The below article investigates the relationship between narrative and the rules of a game. The central project of the article is to distinguish between the rules involved in game play, and investigate how these rules relate to narrative.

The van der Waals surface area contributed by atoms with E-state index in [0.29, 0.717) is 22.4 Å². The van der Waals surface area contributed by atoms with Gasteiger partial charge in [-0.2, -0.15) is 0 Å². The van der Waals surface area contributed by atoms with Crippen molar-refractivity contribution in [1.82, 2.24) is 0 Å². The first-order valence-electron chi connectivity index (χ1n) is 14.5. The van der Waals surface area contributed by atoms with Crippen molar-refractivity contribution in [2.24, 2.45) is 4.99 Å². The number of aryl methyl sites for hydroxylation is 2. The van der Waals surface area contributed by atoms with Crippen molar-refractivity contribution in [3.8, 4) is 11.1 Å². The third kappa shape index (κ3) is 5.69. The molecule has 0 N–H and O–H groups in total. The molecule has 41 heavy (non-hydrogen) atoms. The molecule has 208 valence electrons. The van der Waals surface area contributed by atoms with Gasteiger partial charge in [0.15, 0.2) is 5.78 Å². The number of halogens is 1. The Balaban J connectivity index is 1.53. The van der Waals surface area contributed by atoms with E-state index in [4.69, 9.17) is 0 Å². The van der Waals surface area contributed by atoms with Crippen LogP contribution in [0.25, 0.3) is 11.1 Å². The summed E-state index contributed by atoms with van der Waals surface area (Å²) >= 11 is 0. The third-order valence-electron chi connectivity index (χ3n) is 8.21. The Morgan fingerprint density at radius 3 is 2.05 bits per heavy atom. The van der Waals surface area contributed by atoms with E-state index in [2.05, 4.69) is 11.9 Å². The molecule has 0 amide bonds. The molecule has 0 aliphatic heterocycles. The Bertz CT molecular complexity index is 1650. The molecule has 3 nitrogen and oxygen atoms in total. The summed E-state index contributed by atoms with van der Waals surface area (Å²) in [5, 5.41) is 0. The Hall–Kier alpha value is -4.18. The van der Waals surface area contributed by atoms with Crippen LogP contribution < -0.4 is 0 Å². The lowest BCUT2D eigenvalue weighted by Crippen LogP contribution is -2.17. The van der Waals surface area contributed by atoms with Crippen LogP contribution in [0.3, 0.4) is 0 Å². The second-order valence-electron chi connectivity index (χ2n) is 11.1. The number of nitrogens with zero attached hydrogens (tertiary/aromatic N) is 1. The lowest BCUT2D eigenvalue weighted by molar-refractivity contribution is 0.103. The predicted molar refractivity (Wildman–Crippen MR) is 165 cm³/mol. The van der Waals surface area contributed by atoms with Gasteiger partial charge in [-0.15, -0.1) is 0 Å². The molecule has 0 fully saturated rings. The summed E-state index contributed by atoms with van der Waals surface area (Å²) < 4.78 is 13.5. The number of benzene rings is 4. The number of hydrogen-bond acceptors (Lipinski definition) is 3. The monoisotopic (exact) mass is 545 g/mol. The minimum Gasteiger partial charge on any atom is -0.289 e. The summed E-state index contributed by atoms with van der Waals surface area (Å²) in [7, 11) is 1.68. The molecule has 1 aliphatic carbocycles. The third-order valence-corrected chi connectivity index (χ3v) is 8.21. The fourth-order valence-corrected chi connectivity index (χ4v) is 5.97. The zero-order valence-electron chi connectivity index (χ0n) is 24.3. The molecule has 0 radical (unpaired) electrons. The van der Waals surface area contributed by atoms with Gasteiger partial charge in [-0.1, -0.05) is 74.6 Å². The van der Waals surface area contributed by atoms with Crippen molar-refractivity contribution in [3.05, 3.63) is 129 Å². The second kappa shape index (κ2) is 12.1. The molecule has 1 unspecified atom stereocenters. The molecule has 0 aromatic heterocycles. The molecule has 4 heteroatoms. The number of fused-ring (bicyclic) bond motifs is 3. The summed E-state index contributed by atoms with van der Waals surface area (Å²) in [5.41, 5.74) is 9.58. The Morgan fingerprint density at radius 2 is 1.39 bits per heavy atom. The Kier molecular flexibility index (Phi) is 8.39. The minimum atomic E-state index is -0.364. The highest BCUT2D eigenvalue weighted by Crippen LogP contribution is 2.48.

The main conclusion of the article is that a game’s rules, that is the structures which govern play, can adjust to match the narrative, and thus the rules and narrative of the game shouldn’t be considered independently of one another. For instance, consider “Star Wars: Bounty Hunter”; some levels a player is equipped with a jet pack and thus has the ability to fly at their leisure, while in other levels a player doesn’t have a jet pack, and so cannot fly. Usually the levels without the jet pack are preceded by a cut-scene which explains why your character doesn’t have a jet pack. Thus the narrative of the game serves as an explanation of the whether or not character can fly. A further distinction one could make is between rule changes necessitated by narrative turns, and rule changes merely explained by narrative turns. For instance, in “Bounty Hunter” it seems that the narrative is used to explain why some levels give the player the ability to fly, and why some levels don’t. The narrative thus seems to exist to benefit the rule changes in the gameplay. But in other games, like “Grand Theft Auto” rule changes like the ability to fly after the player steals a plane, seem to be necessitated by turns in the narrative, which is to say the narrative takes an active role in shaping the rules of the game, rather than vice versa.